Carol singers

It used to be the case, at this time of year, that strangers would appear on your doorstep rattling a cash tin and singing about the trials and tribulations of Good King Wenceslas. A Christmas custom as traditional as mince pies and mulled wine.

Not so much any more.

Of course, we still have carol singers, especially in churches. You also see organised groups of people in shopping centres, often collecting money for charity. They’re holding lanterns and candles, and doing descants and everything as they demand their figgy pudding. But the home-visiting kind? Rare.

I’m not nostalgic for them. If some chancing children turn up at my front door bleating We Wish You A Merry Christmas, they might get a mince pie. But unless they’ve bothered to learn the words to an entire Christmas carol and perform it in four-part harmonies, I am not giving them any money.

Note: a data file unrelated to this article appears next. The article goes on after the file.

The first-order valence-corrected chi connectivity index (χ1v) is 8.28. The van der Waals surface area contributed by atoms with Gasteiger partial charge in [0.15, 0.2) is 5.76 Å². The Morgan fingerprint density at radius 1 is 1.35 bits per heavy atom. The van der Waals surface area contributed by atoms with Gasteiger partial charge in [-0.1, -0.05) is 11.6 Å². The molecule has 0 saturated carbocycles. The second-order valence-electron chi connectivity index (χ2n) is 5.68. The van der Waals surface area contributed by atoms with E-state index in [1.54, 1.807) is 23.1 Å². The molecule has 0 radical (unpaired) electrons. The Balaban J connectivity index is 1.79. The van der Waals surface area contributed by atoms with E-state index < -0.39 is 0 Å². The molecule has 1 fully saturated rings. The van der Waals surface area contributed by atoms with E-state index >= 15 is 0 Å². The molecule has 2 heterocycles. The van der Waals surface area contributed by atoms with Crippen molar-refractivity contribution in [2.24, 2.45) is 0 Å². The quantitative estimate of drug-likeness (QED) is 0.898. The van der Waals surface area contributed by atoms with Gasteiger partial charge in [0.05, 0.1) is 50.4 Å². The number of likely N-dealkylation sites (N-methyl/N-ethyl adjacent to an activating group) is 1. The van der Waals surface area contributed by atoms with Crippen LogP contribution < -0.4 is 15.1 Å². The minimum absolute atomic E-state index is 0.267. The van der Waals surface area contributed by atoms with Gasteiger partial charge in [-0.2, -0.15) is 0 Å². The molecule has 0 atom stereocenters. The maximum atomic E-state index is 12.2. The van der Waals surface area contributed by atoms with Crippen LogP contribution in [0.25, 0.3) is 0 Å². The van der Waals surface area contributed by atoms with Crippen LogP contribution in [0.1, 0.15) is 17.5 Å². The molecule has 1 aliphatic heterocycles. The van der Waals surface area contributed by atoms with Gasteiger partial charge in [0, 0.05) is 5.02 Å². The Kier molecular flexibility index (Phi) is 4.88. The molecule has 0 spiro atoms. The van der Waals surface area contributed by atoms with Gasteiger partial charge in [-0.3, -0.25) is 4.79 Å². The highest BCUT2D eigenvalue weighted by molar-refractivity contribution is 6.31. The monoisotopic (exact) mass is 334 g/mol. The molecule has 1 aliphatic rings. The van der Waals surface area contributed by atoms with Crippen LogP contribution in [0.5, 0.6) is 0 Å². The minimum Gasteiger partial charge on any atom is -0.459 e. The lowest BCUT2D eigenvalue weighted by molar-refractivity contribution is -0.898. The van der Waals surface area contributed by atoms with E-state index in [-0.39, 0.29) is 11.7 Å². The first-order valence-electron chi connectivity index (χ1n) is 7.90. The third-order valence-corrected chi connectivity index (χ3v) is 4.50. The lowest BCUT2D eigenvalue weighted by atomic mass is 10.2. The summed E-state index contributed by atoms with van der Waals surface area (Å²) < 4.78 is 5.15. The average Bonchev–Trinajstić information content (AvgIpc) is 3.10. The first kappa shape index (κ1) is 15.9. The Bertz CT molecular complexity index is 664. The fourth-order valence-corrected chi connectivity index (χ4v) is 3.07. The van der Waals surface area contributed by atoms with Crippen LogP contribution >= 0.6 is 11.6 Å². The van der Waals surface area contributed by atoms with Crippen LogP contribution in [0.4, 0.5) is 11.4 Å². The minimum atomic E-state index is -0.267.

Perhaps post-millennials know this outlook is widely shared, which is why they don’t do home-visit carol singing any more.

Or perhaps they’ve all gone wassailing in the orchards instead. Goodness knows, we’ll need a good apple harvest in the coming year.

Carol_Singers

Shall we sing the one about the figgy pudding?

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